A lot of body changes happen while you are pregnant. While you can't change what is happening internally as your baby grows, you can make sure that your dental health needs remain up-to-date. As a first-time pregnant woman who strives to look her best, you want reassurance that it is safe to continue having your teeth whitened during your gestation period. Here is a list of dos and don'ts when it comes to teeth whitening during pregnancy.
Do Wait for the Second or Third Trimester
There is no medical evidence that having your teeth whitened during pregnancy will cause issues. However, to give you peace of mind, wait until the second or third trimester before you have the process done. You are statistically most at risk of losing the baby in the first 12 weeks of gestation, so avoiding unnecessary chemicals or stress at this time is a wise choice.
Don't Do It Yourself
There are plenty of do-it-yourself teeth whitening kits which you can purchase from the chemist. These units are normally fine because they don't contain chemical levels which are higher than those limits regulated by the Australian government. Nevertheless, home whitening kits can damage your teeth if you don't use them correctly or if you buy from a less-reputable source such as a stand at your local market. Dentists legally can use whitening kits which have higher levels of hydrogen peroxide and carbamide peroxide than those kits available for general sale at chemists and supermarkets. This means they can give a greater level of whitening while making sure the correct application occurs.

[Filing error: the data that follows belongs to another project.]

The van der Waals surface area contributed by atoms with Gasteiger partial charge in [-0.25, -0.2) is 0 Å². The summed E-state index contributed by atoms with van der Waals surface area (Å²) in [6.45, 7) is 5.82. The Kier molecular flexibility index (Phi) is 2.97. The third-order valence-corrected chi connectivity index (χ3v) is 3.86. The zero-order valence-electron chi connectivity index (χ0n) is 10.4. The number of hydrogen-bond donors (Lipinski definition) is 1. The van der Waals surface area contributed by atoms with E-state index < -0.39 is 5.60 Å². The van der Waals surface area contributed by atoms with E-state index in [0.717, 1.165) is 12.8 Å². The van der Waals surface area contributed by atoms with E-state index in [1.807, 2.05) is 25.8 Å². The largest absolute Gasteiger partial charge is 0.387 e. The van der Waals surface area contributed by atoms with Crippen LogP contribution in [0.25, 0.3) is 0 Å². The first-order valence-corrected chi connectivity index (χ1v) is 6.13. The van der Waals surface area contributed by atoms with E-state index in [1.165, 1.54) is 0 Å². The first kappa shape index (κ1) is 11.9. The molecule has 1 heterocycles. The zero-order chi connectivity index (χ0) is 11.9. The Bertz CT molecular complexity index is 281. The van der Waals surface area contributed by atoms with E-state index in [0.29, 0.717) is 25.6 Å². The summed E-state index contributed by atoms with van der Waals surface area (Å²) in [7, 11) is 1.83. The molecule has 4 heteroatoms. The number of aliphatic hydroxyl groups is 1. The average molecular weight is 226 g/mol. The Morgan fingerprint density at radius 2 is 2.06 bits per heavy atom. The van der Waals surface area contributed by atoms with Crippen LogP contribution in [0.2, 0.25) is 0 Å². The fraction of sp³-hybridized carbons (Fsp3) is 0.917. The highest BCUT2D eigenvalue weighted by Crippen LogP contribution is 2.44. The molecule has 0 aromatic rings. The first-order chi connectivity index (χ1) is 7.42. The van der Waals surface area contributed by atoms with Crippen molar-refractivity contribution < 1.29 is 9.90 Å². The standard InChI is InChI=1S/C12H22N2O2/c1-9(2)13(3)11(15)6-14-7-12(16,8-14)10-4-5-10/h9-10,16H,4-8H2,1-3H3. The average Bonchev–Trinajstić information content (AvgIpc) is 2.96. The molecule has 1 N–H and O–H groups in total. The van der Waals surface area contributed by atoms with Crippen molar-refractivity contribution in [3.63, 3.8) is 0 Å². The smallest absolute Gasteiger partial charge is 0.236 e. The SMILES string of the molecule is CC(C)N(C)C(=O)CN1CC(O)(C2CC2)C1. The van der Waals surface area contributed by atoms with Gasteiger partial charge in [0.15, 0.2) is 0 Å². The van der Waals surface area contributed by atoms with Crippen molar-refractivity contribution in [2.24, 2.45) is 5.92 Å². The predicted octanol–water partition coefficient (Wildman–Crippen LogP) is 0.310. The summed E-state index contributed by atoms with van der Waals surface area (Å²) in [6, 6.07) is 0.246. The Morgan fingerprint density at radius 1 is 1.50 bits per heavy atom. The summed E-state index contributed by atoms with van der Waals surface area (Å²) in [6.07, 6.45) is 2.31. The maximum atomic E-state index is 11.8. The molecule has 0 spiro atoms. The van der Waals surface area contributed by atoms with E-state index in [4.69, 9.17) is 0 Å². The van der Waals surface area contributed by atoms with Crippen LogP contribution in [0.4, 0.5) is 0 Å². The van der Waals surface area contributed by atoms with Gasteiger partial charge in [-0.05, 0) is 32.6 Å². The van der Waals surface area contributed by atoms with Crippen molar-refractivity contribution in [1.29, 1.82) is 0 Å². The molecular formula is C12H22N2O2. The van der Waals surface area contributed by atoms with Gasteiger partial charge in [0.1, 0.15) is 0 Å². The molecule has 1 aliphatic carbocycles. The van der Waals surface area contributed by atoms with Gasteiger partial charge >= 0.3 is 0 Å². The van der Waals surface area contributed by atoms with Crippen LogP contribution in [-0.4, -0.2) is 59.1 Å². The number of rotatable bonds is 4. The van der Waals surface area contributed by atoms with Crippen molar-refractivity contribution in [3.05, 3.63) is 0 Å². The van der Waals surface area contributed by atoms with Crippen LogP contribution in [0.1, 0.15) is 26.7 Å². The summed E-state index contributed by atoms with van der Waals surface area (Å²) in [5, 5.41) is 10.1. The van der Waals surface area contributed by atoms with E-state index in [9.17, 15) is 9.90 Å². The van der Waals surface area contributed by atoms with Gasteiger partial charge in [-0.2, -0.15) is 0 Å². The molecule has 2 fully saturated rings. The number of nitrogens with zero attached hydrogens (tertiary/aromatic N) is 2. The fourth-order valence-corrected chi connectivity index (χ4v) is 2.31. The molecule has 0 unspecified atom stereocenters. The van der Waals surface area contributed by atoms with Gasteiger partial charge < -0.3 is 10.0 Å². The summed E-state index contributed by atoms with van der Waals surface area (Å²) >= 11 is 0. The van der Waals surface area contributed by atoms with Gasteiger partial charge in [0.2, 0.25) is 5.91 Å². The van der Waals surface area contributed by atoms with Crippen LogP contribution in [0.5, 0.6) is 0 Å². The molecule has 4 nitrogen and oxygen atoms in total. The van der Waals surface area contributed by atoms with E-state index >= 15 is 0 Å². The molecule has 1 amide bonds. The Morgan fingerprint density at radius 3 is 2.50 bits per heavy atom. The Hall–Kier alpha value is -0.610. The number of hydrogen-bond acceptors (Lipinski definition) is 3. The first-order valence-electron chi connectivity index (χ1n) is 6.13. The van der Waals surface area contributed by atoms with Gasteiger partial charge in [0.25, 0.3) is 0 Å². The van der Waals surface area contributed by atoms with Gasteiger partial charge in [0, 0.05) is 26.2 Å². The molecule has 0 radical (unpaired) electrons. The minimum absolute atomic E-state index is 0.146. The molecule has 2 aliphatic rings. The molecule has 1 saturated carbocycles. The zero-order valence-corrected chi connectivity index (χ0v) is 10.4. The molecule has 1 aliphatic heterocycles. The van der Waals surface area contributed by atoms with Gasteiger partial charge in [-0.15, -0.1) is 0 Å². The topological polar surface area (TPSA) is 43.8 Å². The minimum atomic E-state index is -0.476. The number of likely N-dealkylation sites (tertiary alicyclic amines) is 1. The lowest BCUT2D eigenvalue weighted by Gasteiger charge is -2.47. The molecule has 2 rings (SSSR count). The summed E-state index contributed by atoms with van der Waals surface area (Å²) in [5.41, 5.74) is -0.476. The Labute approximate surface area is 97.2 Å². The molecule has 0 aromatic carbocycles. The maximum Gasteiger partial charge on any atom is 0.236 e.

Do Monitor for Tooth Sensitivity
Sometimes after finishing the tooth whitening process, sensitivity occurs in the teeth or the gums. This could be a reaction to the chemicals in the whitening kit, or it could be that the chemical has inadvertently touched the gumline and chemically burned it. Either way, if sensitivity occurs for more than 48 hours, give your dentist a call. It is important during pregnancy that you eat and drink enough to help your baby grow, so you don't want to be suffering from any condition which makes eating or drinking uncomfortable.
If you have any further concerns about getting tooth whitening while you are pregnant, speak to your dentist about this. They can put your mind at ease with their knowledge on this subject, and you can then go ahead with the process knowing you are in safe hands.Share
28 December 2018
As you age, it can become harder to take care of your teeth. Motor challenges can make it hard to floss, while memory issues may make it easy to overlook brushing. Whether you are a senior looking for solutions to some of the common dental problems or a senior with specific questions about cavities or oral surgery, you have come to the right place. In this blog, I am going to touch on a range of topics related to seniors and oral health. This is the type of resource I wish my mum would have had access to in her senior years, and I hope you enjoy having access to it during yours. I appreciate you reading my posts.